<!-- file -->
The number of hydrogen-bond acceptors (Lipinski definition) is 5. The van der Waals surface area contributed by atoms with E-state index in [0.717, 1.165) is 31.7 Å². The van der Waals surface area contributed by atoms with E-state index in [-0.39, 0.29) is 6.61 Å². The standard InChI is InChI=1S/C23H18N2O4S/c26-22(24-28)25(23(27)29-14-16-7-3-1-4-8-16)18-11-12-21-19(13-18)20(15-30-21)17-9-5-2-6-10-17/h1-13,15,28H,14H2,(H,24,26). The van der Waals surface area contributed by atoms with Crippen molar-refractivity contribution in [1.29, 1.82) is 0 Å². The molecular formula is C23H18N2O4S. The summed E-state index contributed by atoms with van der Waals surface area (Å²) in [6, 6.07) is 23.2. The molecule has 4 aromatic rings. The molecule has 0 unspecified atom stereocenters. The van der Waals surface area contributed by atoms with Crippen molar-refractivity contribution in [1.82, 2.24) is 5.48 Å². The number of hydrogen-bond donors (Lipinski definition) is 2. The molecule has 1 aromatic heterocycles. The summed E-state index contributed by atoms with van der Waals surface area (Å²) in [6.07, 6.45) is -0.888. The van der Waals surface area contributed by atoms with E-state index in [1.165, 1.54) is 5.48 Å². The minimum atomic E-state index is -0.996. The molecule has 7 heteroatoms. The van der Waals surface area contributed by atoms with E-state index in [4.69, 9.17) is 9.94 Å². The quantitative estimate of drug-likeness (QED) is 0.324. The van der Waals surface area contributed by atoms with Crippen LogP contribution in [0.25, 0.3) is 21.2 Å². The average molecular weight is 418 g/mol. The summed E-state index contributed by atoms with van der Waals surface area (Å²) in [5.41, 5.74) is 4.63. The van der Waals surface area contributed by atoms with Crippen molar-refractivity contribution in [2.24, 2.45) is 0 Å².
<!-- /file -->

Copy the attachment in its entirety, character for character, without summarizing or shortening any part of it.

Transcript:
The number of hydrogen-bond acceptors (Lipinski definition) is 5. The van der Waals surface area contributed by atoms with E-state index in [0.717, 1.165) is 31.7 Å². The van der Waals surface area contributed by atoms with E-state index in [-0.39, 0.29) is 6.61 Å². The standard InChI is InChI=1S/C23H18N2O4S/c26-22(24-28)25(23(27)29-14-16-7-3-1-4-8-16)18-11-12-21-19(13-18)20(15-30-21)17-9-5-2-6-10-17/h1-13,15,28H,14H2,(H,24,26). The van der Waals surface area contributed by atoms with Crippen molar-refractivity contribution in [1.29, 1.82) is 0 Å². The molecular formula is C23H18N2O4S. The summed E-state index contributed by atoms with van der Waals surface area (Å²) in [6, 6.07) is 23.2. The molecule has 4 aromatic rings. The molecule has 0 unspecified atom stereocenters. The van der Waals surface area contributed by atoms with Crippen molar-refractivity contribution in [1.82, 2.24) is 5.48 Å². The number of hydrogen-bond donors (Lipinski definition) is 2. The molecule has 1 aromatic heterocycles. The summed E-state index contributed by atoms with van der Waals surface area (Å²) in [6.07, 6.45) is -0.888. The van der Waals surface area contributed by atoms with E-state index in [1.165, 1.54) is 5.48 Å². The minimum atomic E-state index is -0.996. The molecule has 7 heteroatoms. The van der Waals surface area contributed by atoms with E-state index in [4.69, 9.17) is 9.94 Å². The quantitative estimate of drug-likeness (QED) is 0.324. The van der Waals surface area contributed by atoms with Crippen LogP contribution in [0.25, 0.3) is 21.2 Å². The average molecular weight is 418 g/mol. The summed E-state index contributed by atoms with van der Waals surface area (Å²) in [5.41, 5.74) is 4.63. The van der Waals surface area contributed by atoms with Crippen molar-refractivity contribution in [2.24, 2.45) is 0 Å².